Donations to the Clinton Foundation, a huge charity run by Bill and Hillary Clinton and their daughter, Chelsea, plunged by almost 60 percent in the year after Hillary Clinton’s election loss in 2016, according to new reports, bringing new attention to the question of what exactly donors were expecting from their money.
Speculation has raged for years that a pay-to-play scandal was at work with the Clinton Foundation. This latest revelation about the dropff in donations certainly will not do anything to quash those suspicions.
Back in January, The Hill reported that the FBI had opened an investigation into the foundation based on such allegations. The heart of the investigation was focused on the time period when former first lady Hillary Clinton was the secretary of state.
Even commentators in liberal publications knew that development looked bad. As Tufts University political science professor Jeffrey Berry wrote in the left-leaning Pacific Standard, his own research had shown most foundations to be scandal free, but not the Clinton Foundation, “which has repeatedly stirred controversy over its unusual fundraising practices.”
As Berry pointed out, the foundation had more than 200,000 donors since beginning in 1997, but the real money was coming from a relatively small pool.
“Despite its vast donor base … much of its funding comes from major donors, including other foundations, wealthy individuals, and, of course, foreign governments,” Berry wrote.
“The foundation’s own records show that it has received seven gifts of more than $25 million and another 19 worth $10 to $25 million.”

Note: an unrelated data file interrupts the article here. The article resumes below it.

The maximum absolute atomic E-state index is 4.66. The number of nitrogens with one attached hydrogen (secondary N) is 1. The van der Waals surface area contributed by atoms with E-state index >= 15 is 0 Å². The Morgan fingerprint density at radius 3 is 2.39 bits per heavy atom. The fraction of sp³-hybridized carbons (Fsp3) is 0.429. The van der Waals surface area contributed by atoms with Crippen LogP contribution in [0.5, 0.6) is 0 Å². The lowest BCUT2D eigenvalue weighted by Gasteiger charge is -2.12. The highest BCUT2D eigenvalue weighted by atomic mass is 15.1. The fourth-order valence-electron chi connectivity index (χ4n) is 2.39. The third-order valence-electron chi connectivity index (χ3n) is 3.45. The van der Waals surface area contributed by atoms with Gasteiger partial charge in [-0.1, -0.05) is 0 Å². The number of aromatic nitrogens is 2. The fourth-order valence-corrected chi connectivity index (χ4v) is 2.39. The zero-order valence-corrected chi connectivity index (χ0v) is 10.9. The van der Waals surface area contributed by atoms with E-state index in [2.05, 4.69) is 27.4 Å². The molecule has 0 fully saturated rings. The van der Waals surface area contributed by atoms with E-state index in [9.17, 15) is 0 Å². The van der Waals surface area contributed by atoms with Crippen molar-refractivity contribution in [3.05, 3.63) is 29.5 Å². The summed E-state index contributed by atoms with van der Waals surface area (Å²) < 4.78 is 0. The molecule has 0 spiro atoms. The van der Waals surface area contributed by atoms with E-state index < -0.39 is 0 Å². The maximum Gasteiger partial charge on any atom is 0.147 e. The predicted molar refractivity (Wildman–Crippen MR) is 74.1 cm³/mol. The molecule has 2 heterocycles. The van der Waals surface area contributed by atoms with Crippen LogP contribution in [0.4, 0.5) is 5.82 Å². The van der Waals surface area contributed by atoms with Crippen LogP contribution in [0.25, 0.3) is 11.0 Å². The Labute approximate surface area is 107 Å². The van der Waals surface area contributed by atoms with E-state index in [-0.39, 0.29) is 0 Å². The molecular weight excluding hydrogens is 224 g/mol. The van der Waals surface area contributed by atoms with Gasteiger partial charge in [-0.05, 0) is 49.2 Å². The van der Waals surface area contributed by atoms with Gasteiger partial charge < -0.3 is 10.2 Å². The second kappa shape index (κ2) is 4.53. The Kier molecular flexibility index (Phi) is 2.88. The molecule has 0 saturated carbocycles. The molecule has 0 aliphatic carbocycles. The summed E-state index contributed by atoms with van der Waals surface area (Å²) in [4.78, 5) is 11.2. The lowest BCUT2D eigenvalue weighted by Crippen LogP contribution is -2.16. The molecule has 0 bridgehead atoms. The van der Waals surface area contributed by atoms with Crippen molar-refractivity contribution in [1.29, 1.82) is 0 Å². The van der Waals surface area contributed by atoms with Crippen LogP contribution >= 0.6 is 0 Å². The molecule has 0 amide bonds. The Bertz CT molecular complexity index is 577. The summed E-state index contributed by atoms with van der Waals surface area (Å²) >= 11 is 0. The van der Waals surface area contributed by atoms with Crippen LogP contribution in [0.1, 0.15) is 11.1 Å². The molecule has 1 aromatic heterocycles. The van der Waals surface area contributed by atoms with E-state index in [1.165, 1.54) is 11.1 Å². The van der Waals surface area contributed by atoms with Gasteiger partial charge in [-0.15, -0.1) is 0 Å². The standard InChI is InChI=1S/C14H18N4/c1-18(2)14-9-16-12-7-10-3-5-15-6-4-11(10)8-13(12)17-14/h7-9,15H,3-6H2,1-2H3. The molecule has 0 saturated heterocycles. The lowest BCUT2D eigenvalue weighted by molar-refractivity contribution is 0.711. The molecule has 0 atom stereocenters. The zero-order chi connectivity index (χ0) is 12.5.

This brings us to the latest financial information about the foundation.
In federal tax filings obtained by the New York Post, it is clear that the Clinton Foundation has suddenly seen a massive nosedive in contributions.
Donations have dropped by nearly 58 percent, the Post reported, or an approximately $36 million hit.
Representatives for the Clinton Foundation have consistently denied any wrongdoing. A spokesman also has claimed to the New York Post that the dropoff in funding is due to restructuring within the organization, especially the closure of an arm of the foundation, the Clinton Global Initiative.
“We anticipated a decline in both revenue and expenses for 2017, largely attributable to the absence of sponsorship and membership contributions for CGI. Moving forward to 2018, our work has expanded into new fields — for example, establishing a new CGI Action Network on Post-Disaster Recovery; beginning new work with faith leaders to help address the opioid epidemic, particularly focusing on issues of stigma; and forging new partnerships to promote early childhood literacy and development.”
However, next month House Republican lawmakers will be following up with hearings related to a federal corruption investigation, according to a report last week in The Hill.
The crux of it revolves around if donations to the foundation were related to policy decisions made by Clinton between 2009 and 2013, when she was secretary of state in the first Obama administration.